War Stories

Does reality trump fiction? Are there some experiences so close, so raw, that they need to be made into art only by those who experienced them?

In early February, a student veterans' group at the University of Oregon produced a show that was very much based on "reality," a show that might be called a work of nonfiction. The play, called Telling, featured the stories of the actors and other veterans who were students at the UO. More than 20 student vets spent the summer talking about their experiences with two writers (one staff member and one grad student). The students then took a fall-quarter course on stage movement and acting with the chair of the theater department, who signed on to direct the play. They started off winter quarter with intense rehearsals of the script the playwrights produced. The play ran for three performances in Eugene's Veterans' Memorial Hall (where Ken Kesey used to hang out, back in the day, or so they say).

Some of the veterans who acted in Telling were anti-war when they entered the service, and some are anti-war now (but certainly not all of them). Some of them didn't serve in Iraq or Afganistan. Their politics aren't cohesive, and there's a range of ages, experience levels and backgrounds. They told me that the recorded play would eventually be up on their website (though I haven't found it yet), where you can also read more about each actor and her background, should you want to.

I wrote a cover story in advance of the play for my paper. I attended three or four rehearsals, read the script and interviewed the students, the playwrights, the director and a writer who acted as a "consultant" for the process. Though the play itself had a variety of rough moments -- thanks to the demands of melding two dozen veterans' stories into some sort of narrative to be performed by 10 people, few of whom had any acting experience -- I found the entire experience both infuriating and moving.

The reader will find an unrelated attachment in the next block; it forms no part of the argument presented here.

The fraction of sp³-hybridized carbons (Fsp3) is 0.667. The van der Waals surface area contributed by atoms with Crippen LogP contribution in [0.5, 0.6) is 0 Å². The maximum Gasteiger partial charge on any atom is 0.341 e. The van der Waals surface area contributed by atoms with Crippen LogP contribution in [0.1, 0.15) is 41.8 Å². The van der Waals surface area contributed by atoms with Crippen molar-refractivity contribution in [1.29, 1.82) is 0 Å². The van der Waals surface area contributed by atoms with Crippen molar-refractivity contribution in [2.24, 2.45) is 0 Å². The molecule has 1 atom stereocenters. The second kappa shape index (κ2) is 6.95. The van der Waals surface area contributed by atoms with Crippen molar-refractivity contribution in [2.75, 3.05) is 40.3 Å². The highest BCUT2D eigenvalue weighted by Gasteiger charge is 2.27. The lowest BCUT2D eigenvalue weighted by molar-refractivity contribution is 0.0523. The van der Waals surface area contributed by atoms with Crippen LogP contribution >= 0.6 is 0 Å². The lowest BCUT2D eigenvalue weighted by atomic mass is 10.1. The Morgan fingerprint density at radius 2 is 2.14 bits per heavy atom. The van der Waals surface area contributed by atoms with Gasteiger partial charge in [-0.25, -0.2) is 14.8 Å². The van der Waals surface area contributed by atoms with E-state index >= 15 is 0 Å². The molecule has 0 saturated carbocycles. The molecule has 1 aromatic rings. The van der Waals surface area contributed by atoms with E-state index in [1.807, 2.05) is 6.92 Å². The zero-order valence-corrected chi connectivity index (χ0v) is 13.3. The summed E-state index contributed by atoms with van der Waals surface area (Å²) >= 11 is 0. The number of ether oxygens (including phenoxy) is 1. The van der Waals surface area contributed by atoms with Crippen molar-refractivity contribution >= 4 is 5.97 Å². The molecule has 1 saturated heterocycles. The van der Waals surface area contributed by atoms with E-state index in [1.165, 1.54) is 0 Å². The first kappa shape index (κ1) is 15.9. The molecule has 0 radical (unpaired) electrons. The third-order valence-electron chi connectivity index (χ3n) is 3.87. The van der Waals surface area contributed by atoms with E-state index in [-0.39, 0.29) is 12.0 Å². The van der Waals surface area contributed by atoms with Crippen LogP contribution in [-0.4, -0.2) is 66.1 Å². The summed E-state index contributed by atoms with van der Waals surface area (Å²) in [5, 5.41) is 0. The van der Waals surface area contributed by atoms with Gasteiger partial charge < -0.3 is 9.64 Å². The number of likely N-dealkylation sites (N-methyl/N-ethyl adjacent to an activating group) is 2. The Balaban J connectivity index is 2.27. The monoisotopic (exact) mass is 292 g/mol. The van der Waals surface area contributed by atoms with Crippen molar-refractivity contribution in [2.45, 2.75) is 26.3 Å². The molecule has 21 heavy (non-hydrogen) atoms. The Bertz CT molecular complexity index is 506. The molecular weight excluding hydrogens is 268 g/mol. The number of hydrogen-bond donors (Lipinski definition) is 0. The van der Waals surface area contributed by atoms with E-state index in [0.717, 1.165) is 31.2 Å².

A week and a half ago, journalist David Wright published an essay about the play on Inside Higher Ed. Although in my piece I record two actors jokingly referring to taking the play to D.C., I now hear this may not have been a mere rumor. And the goal of the playwrights and some of the student veterans is to export the model to other campuses -- to help other student veteran groups find some way to connect with the rest of campus. I'm glad they're getting some national attention for this process of producing art as a way to build community dialogue, But as a theater reviewer, I wonder if I have been in some way spoiled by my immersion in this story for other plays about the Iraq War.


I say that Telling changed my perspective because when I attended Julie Marie Myatt's Welcome Home, Jenny Sutter at the Oregon Shakespeare Festival (yep, I'm still writing about that weekend), I felt a visceral objection to the ways the playwright paralleled one vet's trauma with the mental illnesses and oddities of "freaks" around her.

I know there were veterans in the audience at Jenny Sutter because during the play, there was a half-amusing, half-poignant rendition of the Marines' Hymn, and several quavery voices from the audience sang along. Everyone, especially the 50 high school students from Sacramento, stood up to applaud at the end of the play. After the play ended, it became clear that several people in the audience had friends or family serving with one branch or another, or knew someone who hadn't made it back from one of the wars or police actions of the past half-century. The OSF set up a "remembrance tree" in the lobby of the New Theatre, and people were writing names on the "leaves" and attaching them to the "tree."

So it's entirely possible that I am wrong, wrong, and more wrong, and that the playwright, who did a lot of research, gets it all right. As I said in my former post, my freelancer and I disagreed strongly about two of the plays, one of which was Jenny Sutter, so just as I wrote a short response to with her review of The Clay Cart, she wrote one for Jenny. (Read all of that and more here.)

I did think, based on talking with the veterans and the writers for Telling -- and based on war books I've read, like Louise Steinman's Souvenir -- that Myatt made quite plausible Jenny Sutter's aimlessness, shock at being in the U.S., reluctance to talk about her experiences and quick physical reactions to noise or stress. But the main emotional portion of the play focuses on the wacky/poignant woundedness of the characters around Jenny Sutter, the drifters who end up in Slab City, Calif., hurting and needing others to help smooth some rough edges and fill in some missing stories.

Comparing their lives to Jenny Sutter's experiences in Iraq, where the U.S. asked her to offer up her flesh and her future, seemed wrong to me. Perhaps it seemed wrong because she's freshly returned and everything for her is so raw, and then in the action of the play, her trauma has to become a catalyst for the healing of those wacky/poignant folk around her. That felt not only cheap but also rather insulting to veterans -- we'll take your service, your time, your energy, your blood, your limbs, possibly your life, and if you make it home, you can serve as a touchstone for the pain of others.